The conductive rod 18 is preferably a cylinder fashioned of a conductive material such as copper or aluminum having a length of approximately 6 inches, a diameter of 3/4 inch, and having formed into the ends thereof connecting structures 24a, 24b. The connecting structures 24a, 24b are arranged and constructed so as to create an electrical connection between the respective inner and outer lead wires 6, 8 through the body of the conductive rod 18. Each connecting structure 24a, 24b comprises a longitudinal bore 26 formed into an end of the conductive rod 18. The longitudinal bores are in this preferred embodiment approximately 2 inches deep and 23/64ths of an inch in diameter. In order to secure the conductors 30 of each of the lead wires 6, 8 within the longitudinal bores 26, each of the connecting structures 24a, 24b also includes a solder aperture 28 formed through the side wall of the conductive rod 18 so as to communicate with the longitudinal bores 26 near their respective bottoms. In this preferred embodiment the solder aperture 28 are approximately 3/16 inch in diameter and are drilled through the side wall of the conductive rod 18 approximately 1-1/2 inches from the ends of the rod 18. It should be understood that the specific dimensions disclosed herein are made by way of example only and should not be construed as a limitation on the scope of this invention.

Inner lead wire 6 is connected at its first end to a junction of a number of coil leads 4, otherwise known as a lead connect (not shown). The insulating material 32 of the lead wire 6 is stripped and penciled (i.e. tapered) to expose approximately 2-1/4 inches of the inner conductor 30. The inner conductor or conductor core 30 is inserted into a longitudinal bore 26 of the conductive rod 18. A suitable high temperature solder, such as a 40/60 solder is then introduced into the solder aperture 28 of the conductive rod 18 in order to secure the conductor 30 within the bore 26 and also to enhance the electrical connection therebetween. FIG. 4B illustrates the inner lead wire 6 as it is secured within the longitudinal bore 26 of the conductive rod 18. Once the inner lead wire 6 has been secured within the conductive rod 18, a portion of insulated felt 34 is wrapped around the approximately 1/4 inch of bare conductor 30 and around the portions of the inner lead wire 6 and conductive rod 18 immediately adjacent to the bare conductor 30. It is preferred that the insulative felt 34 be applied to the bare conductor 30, the conductive rod 18 and inner lead wire 6 so as to smooth or level the juncture therebetween. One suitable type of insulative felt 34 is a felt made of Dacron. FIG. 4C illustrates how the insulative felt 34 should be applied to the juncture between the inner lead wire 6 and the conductive rod 18.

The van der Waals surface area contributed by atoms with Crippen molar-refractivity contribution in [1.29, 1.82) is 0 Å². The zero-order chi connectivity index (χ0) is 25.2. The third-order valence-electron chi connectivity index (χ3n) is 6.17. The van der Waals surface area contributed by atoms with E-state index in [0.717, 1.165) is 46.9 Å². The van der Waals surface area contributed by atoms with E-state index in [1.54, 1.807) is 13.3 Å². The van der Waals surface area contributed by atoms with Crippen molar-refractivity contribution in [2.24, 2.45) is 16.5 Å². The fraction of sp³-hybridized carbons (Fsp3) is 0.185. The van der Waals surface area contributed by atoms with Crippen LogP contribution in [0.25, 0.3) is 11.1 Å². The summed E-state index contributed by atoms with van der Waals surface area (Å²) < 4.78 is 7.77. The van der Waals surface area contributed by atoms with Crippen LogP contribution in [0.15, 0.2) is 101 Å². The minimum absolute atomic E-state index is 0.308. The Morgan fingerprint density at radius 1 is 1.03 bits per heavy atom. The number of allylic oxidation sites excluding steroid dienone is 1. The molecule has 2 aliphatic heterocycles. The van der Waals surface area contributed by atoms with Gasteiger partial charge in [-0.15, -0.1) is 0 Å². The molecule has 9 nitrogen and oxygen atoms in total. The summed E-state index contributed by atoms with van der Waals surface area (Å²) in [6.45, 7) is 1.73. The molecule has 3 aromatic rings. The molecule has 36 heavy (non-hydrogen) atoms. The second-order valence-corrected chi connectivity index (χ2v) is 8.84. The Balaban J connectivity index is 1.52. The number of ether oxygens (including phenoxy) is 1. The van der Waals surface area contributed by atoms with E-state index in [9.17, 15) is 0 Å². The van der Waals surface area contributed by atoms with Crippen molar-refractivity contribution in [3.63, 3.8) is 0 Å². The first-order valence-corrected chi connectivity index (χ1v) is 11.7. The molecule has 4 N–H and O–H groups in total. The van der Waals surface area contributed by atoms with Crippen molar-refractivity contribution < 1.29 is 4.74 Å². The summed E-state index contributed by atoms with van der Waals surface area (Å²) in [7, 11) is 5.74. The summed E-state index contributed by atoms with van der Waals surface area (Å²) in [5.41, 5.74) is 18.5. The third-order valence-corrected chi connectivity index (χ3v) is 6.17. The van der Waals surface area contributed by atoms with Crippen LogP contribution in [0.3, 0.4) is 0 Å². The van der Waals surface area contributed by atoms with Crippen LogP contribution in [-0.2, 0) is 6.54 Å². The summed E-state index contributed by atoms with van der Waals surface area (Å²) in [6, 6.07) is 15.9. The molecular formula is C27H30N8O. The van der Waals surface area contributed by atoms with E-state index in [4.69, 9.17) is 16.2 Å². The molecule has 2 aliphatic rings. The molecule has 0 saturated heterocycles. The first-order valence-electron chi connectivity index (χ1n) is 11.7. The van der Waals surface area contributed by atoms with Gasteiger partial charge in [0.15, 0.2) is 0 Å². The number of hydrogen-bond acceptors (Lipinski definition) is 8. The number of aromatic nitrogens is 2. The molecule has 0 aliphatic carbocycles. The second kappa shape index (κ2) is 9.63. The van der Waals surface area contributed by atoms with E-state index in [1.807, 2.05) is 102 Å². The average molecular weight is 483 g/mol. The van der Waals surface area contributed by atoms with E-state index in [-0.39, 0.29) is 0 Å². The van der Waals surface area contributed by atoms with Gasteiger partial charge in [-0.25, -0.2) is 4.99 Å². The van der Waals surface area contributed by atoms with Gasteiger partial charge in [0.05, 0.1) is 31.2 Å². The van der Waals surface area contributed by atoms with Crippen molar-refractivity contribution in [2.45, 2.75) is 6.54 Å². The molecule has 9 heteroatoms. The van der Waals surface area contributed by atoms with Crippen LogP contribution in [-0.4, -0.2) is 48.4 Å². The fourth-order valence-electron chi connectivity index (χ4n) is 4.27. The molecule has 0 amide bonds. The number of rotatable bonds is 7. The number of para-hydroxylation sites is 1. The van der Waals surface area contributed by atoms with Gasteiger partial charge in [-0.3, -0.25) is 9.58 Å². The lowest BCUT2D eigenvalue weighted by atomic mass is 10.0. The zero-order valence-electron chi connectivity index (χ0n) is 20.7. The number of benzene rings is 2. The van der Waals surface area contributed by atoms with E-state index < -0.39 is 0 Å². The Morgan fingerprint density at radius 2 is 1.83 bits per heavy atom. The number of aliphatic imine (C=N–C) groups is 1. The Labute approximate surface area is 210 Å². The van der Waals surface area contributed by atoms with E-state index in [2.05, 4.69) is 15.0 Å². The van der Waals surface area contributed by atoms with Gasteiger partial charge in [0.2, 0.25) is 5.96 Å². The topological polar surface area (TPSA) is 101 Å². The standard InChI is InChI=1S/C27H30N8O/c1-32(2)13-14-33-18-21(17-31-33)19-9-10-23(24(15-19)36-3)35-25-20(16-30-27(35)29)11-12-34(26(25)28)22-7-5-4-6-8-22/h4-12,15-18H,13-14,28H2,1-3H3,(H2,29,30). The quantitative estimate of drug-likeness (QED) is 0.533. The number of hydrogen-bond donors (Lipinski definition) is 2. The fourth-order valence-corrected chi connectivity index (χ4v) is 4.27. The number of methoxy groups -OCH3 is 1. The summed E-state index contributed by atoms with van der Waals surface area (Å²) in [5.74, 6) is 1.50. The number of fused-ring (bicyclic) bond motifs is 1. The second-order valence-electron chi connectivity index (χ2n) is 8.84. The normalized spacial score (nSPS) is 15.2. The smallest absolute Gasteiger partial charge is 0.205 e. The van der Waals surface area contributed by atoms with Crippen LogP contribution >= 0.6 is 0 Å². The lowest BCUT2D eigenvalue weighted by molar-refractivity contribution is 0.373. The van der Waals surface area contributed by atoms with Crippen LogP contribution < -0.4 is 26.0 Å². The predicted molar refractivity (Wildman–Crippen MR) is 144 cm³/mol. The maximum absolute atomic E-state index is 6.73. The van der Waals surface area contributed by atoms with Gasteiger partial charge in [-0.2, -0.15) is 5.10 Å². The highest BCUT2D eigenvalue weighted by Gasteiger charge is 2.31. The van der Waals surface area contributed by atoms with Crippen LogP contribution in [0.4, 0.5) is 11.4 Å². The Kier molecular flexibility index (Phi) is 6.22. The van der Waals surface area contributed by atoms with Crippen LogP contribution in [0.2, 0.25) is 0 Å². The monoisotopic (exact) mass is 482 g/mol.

Once the insulative felt 34 has been applied, an insulative fiber tape 36 is wrapped about the juncture of the conductive rod 18 and the inner lead wire 6. The fiber tape 36 is preferably applied by starting at approximately 2 inches from the free end of the conductive rod 18 near the connecting structure 24b and working back to approximately 6 inches beyond the juncture of the inner lead wire 6 and the conductive rod 18. It is preferred that 10 half-lapped layers of the insulative fiber tape 36 be applied over the juncture between the inner lead wire 6 and the conductive rod 18, through more or fewer layers of the insulated fiber tape 36 may be added to meet the demands of a particular application. Furthermore, it is preferred that the fiber tape 36 be applied to the conductive rod 18 such that a taper 38 is formed in the insulative fiber tape 36 at its terminus upon the conductive rod 18.